Gianni Colombo
Rilievo intermutabile, 1959
Rubber sheet stretched on board
96 x 96 x 7 cm
About Considered one of the greatest international exponents of kinetic and environmental art, Gianni Colombo made the link between space and body the catalyst for all his three-dimensional investigations.
Using flashes of light, moving objects, immersive environments and isolated architectural elements, the artist created disturbing spatial devices capable of disorienting acquired perceptual forms and deconstructing ordinary behavioural codes.

Gianni Colombo was born in Milan in 1937. After studying at the Brera Academy under the guidance of Achille Funi, in the latter half of the Fifties he created his first kinetic and programmed artworks.
He began exhibiting at Galleria Azimut in 1959, and in October of that year he founded Gruppo T with Giovanni Anceschi, Davide Boriani and Gabriele De Vecchi. Grazia Varisco joined the following year. The group’s aim was to investigate the temporal dimension as an essential factor of an artwork and its reception, and to undertake research into light and perceptual phenomena. In January 1960 Colombo exhibited with Gruppo T at Galleria Pater in Milan; in 1961 at the Nove Tendencije show at Zagreb museum; and in 1962 at the Arte programmata exhibition in Milan, organised by Bruno Munari and Umberto Eco.
In 1963 he took part in the 4th San Marino Art Biennial, and the following year presented his first habitable environment, Strutturazione cinevisuale abitabile at the Nouvelle Tendance exhibition at the Louvre.
In 1965, after appearing in the Zagreb group’s third show, he took part in The Responsive Eye exhibition at the Museum of Modern Art in New York, and his theoretical essay Sulle ricerche plastiche cinevisuali was published in the catalogue.
In 1965 he exhibited in the Nul ‘65 show at the Stedelijk Museum, Amsterdam, and consolidated his relationship with Zero, the artist group based in Düsseldorf.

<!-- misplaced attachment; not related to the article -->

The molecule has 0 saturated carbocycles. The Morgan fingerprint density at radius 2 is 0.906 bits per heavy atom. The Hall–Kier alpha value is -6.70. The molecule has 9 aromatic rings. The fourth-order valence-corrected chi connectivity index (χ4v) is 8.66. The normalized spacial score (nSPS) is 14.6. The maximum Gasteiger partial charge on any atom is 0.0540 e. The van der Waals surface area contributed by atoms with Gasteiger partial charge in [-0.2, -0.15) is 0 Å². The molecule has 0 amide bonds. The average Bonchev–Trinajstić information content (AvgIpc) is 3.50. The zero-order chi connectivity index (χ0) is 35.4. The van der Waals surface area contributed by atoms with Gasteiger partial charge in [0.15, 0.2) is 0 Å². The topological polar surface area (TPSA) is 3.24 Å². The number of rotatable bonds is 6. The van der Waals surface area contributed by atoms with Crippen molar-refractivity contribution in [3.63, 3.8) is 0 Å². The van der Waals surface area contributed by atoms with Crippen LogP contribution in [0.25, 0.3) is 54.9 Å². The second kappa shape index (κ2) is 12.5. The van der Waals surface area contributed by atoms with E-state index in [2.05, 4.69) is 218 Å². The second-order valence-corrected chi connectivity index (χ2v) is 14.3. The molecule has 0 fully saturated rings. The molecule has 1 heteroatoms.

In 1967 he presented his Spazio elastico environment at the Trigon exhibition in Graz, and together with Gabriele De Vecchi designed Ambiente a strutturazione virtuale for the exhibition Lo spazio dell’immagine held in Foligno, Umbria, in July.
In 1968 he exhibited with Gruppo T in Grenoble but the group separated shortly afterwards. However, Colombo’s work had already been well received for some time, and that same year he won the first prize for painting at the 34th Venice Biennial.

In 1970 he and Vincenzo Agnetti created the Campo practicable environment, which was shown at Studio Marconi. By the late Sixties his research had also turned to video.
In 1971 he presented Total Furnishing Unit at the Museum of Modern Art in New York as part of the exhibition Italy: The New Domestic Landscape.
In 1975 he held a solo show at Studio Marconi, for which he created the Bariestesia environment. He received several public commissions, including a monument to the Resistance for the municipality of Como. In 1980 he took up the chair in Structuring Space at Milan’s Nuova Accademia, and in 1985 became the school’s director.
In 1983 he had an important solo exhibition at the Galleria Civica d’Arte Contemporanea in Suzzara, Lombardy.
The following year he was invited to present his work at the Contemporary Art Pavilion in Milan and at the 39th Venice Biennial, where he was given a solo room.
In 1986 he created the sets for Stephen Climax by M. Zender at the Frankfurt Opera House. Meantime he continued work on the series Architetture cacogoniometriche – Archi, environmental works which he presented in 1992 at the Staatliche Kunsthalle, Baden-Baden.
Gianni Colombo died suddenly in Melzo on 3 February 1993.

In 2010 an important exhibition was dedicated to him at Castello di Rivoli, curated by Carolin Christov-Bakargiev and Marco Scotini.
The most recent major group shows featuring his work were the Thinking Machines exhibition at the MoMA, New York (2018); Vertigo. Op Art and a History of Deception 1520-1970 at the Kunstmuseum, Stuttgart and at the Mumoc in Vienna; and Le diable au corps. Quand l’Op Art électrise le cinéma, at Mamac in Nice (2019).